Although Singing Assemblies and Choir are currently on hold, nothing can stop Year 5 from rocking out! We have been working on the Bon Jovi classic: Living on a Prayer which includes a tricky glockenspiel part (including F#) and, this week, we had a woodwind group of talented flute and oboe players, too! This video is far from perfect and isn't the 'finished product' but the love of music making really shines through. Enjoy!
Jodi came in again (through her Skipping School) and delivered a brilliant festival, where we learnt lots of new skills, including the forwards and backwards, straddle, pretzel and many more individual skills; as well as 'red arrows' as a group. Here are some pictures of our fun and here is what some of us had to say about it:
Sophia – ‘I loved skipping with Jodie. It was really fun and boosted up my energy quickly.’
Phoebe – ‘I enjoyed the red arrows (when you jump in). I enjoy the sessions with Jodi as it is really fun!’
Toby – ‘It was really fun trying out different skills – such as the pretzel.’
Within Science, we have been learning about the five kingdoms (Animals, Plants, Monera, Protists and Fungi). We decided to conduct our own investigations to test mould in bread, looking into what conditions make mould grow well and quick. Here are some pictures of us starting our investigations - stay tuned to see our end results and conclusions!
As part of their World War Two focus, children have been learning about air-raids and different ways of keeping safe during air-raids. One way that people did this was to get into Anderson Shelters. For this reason, children in Year 5 had a project of designing their own Anderson Shelters and making them in their own way. As you can see, children had a choice of how they wanted to design their shelters, as well as make them, from making cakes, using corrugated card/metal, astroturf, designing on MIndcraft and many more creative and engaging ways! They also showed excellent teamwork by some of them combining to work collaboratively in pairs or more. We hope you enjoy looking at them – come and see in Year 5, you’ll be blown away!
We were fortunate to have a visit from Judith Rhodes in Year 5 last Friday. Judith shared her mother’s experiences as a refugee in World War 2. Her mother, Ursula, left her family behind in Nazi Germany at the age of 15 and came to London as part of the Kindertransport programme prior the outbreak of the war. The rest of her family were unable to leave and later perished in concentration camps during the Holocaust. We really appreciated Judith sharing her powerful and moving story which really helped the children to understand the impact of these events on individual families. In the photo you can see the suitcase that Ursula took with her and one of the very few items of clothing she was able to fit into it.
We made notes throughout her presentation of key questions, as well as key points to help us with our follow up reports about her visit and what we learnt. There were some excellent enquiry questions from the children throughout the presentation, which very much impressed Judith.
Here is what some of the children had to say:
Sophia: ‘I enjoyed listening to what happened to Ursula (Judith’s mum) during World War II. I like seeing what was in the ‘Little Suitcase’ and asking questions to learn new things about a refugee.’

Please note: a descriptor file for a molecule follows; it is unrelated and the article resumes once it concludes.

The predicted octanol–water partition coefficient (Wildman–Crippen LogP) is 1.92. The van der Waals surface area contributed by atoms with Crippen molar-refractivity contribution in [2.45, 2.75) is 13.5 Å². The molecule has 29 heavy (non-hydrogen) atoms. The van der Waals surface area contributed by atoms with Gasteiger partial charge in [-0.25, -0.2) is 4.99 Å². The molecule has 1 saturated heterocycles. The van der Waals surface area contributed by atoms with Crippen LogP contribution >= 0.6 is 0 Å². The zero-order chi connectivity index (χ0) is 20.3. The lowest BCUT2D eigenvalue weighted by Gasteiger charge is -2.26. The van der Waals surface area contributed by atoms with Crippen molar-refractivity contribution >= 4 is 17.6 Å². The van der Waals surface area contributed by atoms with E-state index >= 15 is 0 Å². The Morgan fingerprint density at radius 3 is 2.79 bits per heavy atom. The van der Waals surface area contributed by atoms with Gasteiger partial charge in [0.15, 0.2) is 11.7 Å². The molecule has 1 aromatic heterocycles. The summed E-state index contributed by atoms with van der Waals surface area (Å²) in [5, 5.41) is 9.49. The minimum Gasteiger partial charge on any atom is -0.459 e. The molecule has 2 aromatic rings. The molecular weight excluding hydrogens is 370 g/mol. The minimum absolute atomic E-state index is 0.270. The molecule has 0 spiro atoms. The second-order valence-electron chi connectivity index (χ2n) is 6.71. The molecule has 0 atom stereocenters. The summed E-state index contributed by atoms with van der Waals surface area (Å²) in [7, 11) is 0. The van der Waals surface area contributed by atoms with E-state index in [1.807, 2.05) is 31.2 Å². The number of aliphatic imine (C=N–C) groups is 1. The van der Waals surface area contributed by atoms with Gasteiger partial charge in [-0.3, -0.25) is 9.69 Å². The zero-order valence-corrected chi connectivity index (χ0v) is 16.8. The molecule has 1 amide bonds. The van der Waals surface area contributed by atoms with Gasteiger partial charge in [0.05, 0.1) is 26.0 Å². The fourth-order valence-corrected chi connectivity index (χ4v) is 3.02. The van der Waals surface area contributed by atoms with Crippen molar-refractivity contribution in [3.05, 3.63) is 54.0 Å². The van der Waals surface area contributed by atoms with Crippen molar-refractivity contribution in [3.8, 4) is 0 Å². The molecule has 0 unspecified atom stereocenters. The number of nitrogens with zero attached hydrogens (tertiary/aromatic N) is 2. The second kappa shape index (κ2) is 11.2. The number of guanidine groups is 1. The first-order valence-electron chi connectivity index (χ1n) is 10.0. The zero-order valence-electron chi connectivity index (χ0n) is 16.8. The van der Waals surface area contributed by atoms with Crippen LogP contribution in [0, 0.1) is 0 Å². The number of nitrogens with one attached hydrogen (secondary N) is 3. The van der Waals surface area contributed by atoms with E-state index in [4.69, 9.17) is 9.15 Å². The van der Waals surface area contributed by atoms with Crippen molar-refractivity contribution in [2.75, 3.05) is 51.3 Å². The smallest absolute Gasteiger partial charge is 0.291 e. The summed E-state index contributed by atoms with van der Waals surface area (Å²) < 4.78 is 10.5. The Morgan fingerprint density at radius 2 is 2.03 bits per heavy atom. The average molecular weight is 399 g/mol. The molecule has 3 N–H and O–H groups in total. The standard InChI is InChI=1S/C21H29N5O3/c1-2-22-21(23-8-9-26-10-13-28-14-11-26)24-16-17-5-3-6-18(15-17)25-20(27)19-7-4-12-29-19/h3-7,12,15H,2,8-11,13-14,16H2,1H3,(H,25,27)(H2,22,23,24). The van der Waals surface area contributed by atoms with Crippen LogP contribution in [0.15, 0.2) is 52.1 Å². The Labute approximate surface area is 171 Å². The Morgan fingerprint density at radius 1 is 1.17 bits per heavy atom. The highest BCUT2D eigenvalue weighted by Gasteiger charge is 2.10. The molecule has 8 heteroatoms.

Matthew: ‘I found it really helpful that she was able to answer our questions in lots of detail, no matter what the question.’
Francesca: ‘I liked seeing what sorts of things you could put in your suitcases if you were a refugee.’
Ruby: ‘I think it was great in the workshop video, that she showed us everything she did about her family.’
On Friday 1st October 2021, Year 5 went on their ‘Home Front’ trip as part of their World War Two focus in History this half term. We learnt lots, ranging from experiences of evacuees, women’s roles and rationing, to general way of life during the war times, as well as various facts about the war itself. Throughout the day, the whole class represented the school impeccably, showing excellent behaviour, but also willingly showing to the leaders how much they already knew about World War Two, as well as experiences that children went through during this difficult time. The leaders were very impressed at the knowledge the children were giving and the eagerness they had with answering and asking questions – at one point, the leader had to say, ‘There’s no point in me being here, you already know it all!’
Children got right into character for the day, coming into school dressed as evacuees, with their labels attached to them showing who they were and where they came from. Throughout the day, children were straight in role conducting usual jobs expected from children and adults during the 1939-1945 era. The jobs ranged from creating rag rugs, cleaning and drying clothes using the ‘dolly’, making flapjacks and butter, putting out fire-bombs as fire-guards and putting up the blast tape. Having said this, we did have a real life air-raid, where we ‘pulled together’ and shared Anderson shelters to keep us safe.
It really was a pleasure to see such great learning first hand, with handling such artefacts as ‘gas masks’ and helmets etc; as well as viewing what was a weeks ration for a child and adult would be.
Here is what some of us thought of the day:
Harris - ‘It’s been brilliant! I’d really recommend it. It’s great to find out what life was like then, hearing the actual air-raid sirens. ‘